A government employee's personal notes are not agency records unless
A record generated by the legislative or judicial branch is not an agency record provided
Records generated by federal grantees are not agency records unless
These examples illustrate the uncertainties and complexities of determining whether material
requested under FOIA are "agency records" for purposes of that statute. The reason this issue is
important is that FOIA only empowers federal district courts to enjoin agencies "from
withholding agency records." 5 U.S.C.
As a starting point, the phrase "agency records" may be said to include most "records" in the
possession of an "agency." Thus, we must first understand the meaning of the terms "agency" and
"records." "Agency" is a defined term in FOIA (5 U.S.C.
"Records" is not a statutorily defined term in FOIA. In fact it appears that the only definition of
this term in the U.S. Code is that in the Federal Records Act. 44 U.S.C.
Since FOIA applies only to agency records, the mere fact that an item is a record does not automatically mean that it can be reached by a FOIA request. There has been an increasing amount of litigation over this issue of whether records are also agency records.
The leading case on this question is Forsham v. Harris, __U.S.__, 48 U.S.L.W. 4232 (Mar. 3, 1980), in which the Supreme Court held that records which had been generated by private grantees of the (then) Department of Health, Education and Welfare (HEW) working under a grant, and which had always remained in the grantees' possession, were not agency records despite the facts that HEW had a contract right to obtain copies of the records, and that it had used a report (which was an agency record) based on them in an agency deliberative process.
The Court said "that an agency must first either create or obtain a record as a prerequisite to it becoming an agency record within the meaning of the FOIA." In effect, HEW had an option to obtain the records; but, since it did not exercise the option, the records remained those of the grantee.
The Court's decision reflects concepts from the law of personal property, in which possession indicates ownership and control unless another person has a better claim to the property. Thus, a strong presumption exists that when a record is in an agency's possession, it is an "agency record" for FOIA purposes. This presumption is not affected by the fact that an entity which is not an agency may also have a copy of the record but, as explained below, it may be rebutted by other factors.
Prior to the Forsham decision, lower federal courts had recognized that records generated by, and obtained by an agency from the federal judiciary, or from Congress, might not be agency records. See, e.g., Cook v. Willingham, 400 F.2d 885 (10th Cir. 1968) (judicial records); Goland v. Central Intelligence Agency, 607 F.2d 339 (D.C. Cir. 1978), vacated in part, reh'g denied, 607 F.2d 367 (D.C. Cir. 1979) (Congressional records). In Goland, there was clear evidence of Congress' intent not to relinquish control of the record in question at the time it was transferred to the agency.
The court's holding in Cook has been called at least partially into question by a recent decision of the D.C. Circuit. Carson v. U.S. Dept. of Justice, __ F.2d__ (D.C. Cir. 1980). The court held that a presentence report (the same category of record at issue in Cook), at least once in the hands of the Parole Commission, was an agency record. It discussed Cook but based its decision on changed circumstances which had "both reduced the control over the report vested in the originating body and increased the control vested in the agency in whose possession the document resides." Slip opinion at 7.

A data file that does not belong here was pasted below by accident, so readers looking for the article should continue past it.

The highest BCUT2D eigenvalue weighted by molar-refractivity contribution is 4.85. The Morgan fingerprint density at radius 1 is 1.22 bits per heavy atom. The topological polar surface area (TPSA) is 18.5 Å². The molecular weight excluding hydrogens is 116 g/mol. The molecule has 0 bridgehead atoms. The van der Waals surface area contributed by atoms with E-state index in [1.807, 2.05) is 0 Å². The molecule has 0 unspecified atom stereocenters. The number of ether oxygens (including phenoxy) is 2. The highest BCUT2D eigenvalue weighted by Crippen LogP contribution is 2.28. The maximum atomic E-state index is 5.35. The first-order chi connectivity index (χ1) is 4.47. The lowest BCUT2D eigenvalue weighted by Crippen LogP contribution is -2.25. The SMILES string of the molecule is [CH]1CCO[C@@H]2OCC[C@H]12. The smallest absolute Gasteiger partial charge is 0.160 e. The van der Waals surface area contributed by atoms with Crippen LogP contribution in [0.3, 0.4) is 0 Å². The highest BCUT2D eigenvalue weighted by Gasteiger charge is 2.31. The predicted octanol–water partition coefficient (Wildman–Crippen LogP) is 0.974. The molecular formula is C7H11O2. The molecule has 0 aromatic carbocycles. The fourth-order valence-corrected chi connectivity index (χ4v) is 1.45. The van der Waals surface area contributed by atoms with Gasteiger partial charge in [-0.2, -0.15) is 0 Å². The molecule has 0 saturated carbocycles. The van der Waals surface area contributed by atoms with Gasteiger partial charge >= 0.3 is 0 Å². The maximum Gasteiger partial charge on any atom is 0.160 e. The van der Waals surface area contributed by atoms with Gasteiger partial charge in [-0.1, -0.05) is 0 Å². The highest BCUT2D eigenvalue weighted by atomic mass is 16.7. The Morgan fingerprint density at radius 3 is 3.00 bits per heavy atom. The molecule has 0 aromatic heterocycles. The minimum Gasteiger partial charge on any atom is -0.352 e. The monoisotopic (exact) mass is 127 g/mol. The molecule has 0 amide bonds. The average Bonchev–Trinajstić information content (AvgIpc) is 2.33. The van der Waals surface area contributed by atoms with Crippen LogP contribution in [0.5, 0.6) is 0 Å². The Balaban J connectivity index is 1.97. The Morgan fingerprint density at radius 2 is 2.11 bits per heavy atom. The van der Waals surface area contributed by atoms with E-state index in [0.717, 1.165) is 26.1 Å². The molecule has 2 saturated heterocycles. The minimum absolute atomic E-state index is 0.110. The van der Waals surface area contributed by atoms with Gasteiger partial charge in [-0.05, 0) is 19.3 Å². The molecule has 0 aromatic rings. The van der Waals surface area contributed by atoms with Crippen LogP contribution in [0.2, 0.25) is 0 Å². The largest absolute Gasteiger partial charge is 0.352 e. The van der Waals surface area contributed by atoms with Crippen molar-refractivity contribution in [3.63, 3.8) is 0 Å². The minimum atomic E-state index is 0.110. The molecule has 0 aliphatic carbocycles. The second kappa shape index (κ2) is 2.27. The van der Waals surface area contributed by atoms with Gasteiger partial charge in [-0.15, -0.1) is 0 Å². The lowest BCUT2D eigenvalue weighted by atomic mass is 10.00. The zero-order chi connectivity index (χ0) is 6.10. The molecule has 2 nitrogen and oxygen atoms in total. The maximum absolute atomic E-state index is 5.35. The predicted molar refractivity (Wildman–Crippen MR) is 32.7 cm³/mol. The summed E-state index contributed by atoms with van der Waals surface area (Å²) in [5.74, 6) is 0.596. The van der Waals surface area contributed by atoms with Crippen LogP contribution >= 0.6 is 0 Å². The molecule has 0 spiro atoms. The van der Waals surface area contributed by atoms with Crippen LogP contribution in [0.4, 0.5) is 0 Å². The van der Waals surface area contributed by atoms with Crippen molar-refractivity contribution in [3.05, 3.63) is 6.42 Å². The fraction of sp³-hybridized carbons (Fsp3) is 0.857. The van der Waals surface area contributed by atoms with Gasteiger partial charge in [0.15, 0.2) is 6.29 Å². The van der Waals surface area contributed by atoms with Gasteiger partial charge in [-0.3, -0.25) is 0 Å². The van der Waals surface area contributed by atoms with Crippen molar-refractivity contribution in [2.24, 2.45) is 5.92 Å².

Another aspect of "agency records" is the concept of "personal records." In the leading case on this point, the court held that notes made by an agency employee could be his own and outside the FOIA concept of "agency records" if they were made and kept purely voluntarily and "not circulated to nor used by anyone other than the authors, and are discarded or retained at author's sole discretion for their own individual purposes in their own personal files." Porter County Chap., Etc. v. U.S.A.E.C., 380 F. Supp. 630, 633 (N.D. Ind. 1974). The decision is a sound one because such notes are nothing more than an adjunct to the individual's own memory and thoughts. But the rule is not appropriate for expansion. The problem was again faced in the lower court opinions leading to the Supreme Court's decision in Kissinger v. Reporters Committee, __ U.S.__, 48 U.S.L.W. 4223 (Mar. 3, 1980). The lower courts, in actions consistent with Porter County but without citing it, rejected arguments that transcripts of Kissinger's phone calls while Secretary of State were personal records rather than agency ones. Those transcripts had been available to some of Kissinger's assistants, which violated the Porter County standard. The Supreme Court, however, did not address this issue.
Questions have been raised as to whether other types of records in an agency's possession are agency records. In general, the courts have been extremely reluctant to accept arguments that they are not. To accept such an argument forecloses any consideration of whether or not access should be granted. See, e.g., Weisberg v. Department of Justice, 627 F.2d 365 (D.C. Cir. 1980) (copyrighted materials); Crooker v. Office of the Pardon Attorney, 614 F.2d 825 (2d Cir. 1980) (records of the Office of the Pardon Attorney); Ryan v. Department of Justice, 617 F.2d 781 (D.C. Cir. 1980) (senators' responses to a questionnaire concerning their procedures for selecting recommended candidates for federal judgeships); Government Sales Consultants, Inc. v. G.S.A., No. 77-1294 (D.D.C. 1979) (contract proposals).
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